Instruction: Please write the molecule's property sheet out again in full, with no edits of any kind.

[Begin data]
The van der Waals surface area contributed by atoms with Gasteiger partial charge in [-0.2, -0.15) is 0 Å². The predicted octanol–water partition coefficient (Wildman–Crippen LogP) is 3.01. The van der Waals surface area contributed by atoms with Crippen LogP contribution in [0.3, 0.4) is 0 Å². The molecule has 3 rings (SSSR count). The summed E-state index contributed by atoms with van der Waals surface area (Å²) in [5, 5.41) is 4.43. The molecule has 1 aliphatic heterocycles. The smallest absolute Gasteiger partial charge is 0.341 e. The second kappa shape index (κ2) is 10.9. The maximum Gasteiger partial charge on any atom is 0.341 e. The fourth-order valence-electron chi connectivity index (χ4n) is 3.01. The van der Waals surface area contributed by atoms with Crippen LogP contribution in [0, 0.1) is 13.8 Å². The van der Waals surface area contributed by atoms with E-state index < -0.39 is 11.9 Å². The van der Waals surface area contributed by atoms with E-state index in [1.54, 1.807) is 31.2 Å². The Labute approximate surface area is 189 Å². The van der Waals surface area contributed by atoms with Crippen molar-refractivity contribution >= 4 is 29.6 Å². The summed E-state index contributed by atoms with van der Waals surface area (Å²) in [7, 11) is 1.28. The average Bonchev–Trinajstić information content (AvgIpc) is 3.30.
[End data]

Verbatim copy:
The van der Waals surface area contributed by atoms with Gasteiger partial charge in [-0.2, -0.15) is 0 Å². The predicted octanol–water partition coefficient (Wildman–Crippen LogP) is 3.01. The van der Waals surface area contributed by atoms with Crippen LogP contribution in [0.3, 0.4) is 0 Å². The molecule has 3 rings (SSSR count). The summed E-state index contributed by atoms with van der Waals surface area (Å²) in [5, 5.41) is 4.43. The molecule has 1 aliphatic heterocycles. The smallest absolute Gasteiger partial charge is 0.341 e. The second kappa shape index (κ2) is 10.9. The maximum Gasteiger partial charge on any atom is 0.341 e. The fourth-order valence-electron chi connectivity index (χ4n) is 3.01. The van der Waals surface area contributed by atoms with Crippen LogP contribution in [0, 0.1) is 13.8 Å². The van der Waals surface area contributed by atoms with E-state index < -0.39 is 11.9 Å². The van der Waals surface area contributed by atoms with E-state index in [1.54, 1.807) is 31.2 Å². The Labute approximate surface area is 189 Å². The van der Waals surface area contributed by atoms with Crippen molar-refractivity contribution >= 4 is 29.6 Å². The summed E-state index contributed by atoms with van der Waals surface area (Å²) in [7, 11) is 1.28. The average Bonchev–Trinajstić information content (AvgIpc) is 3.30.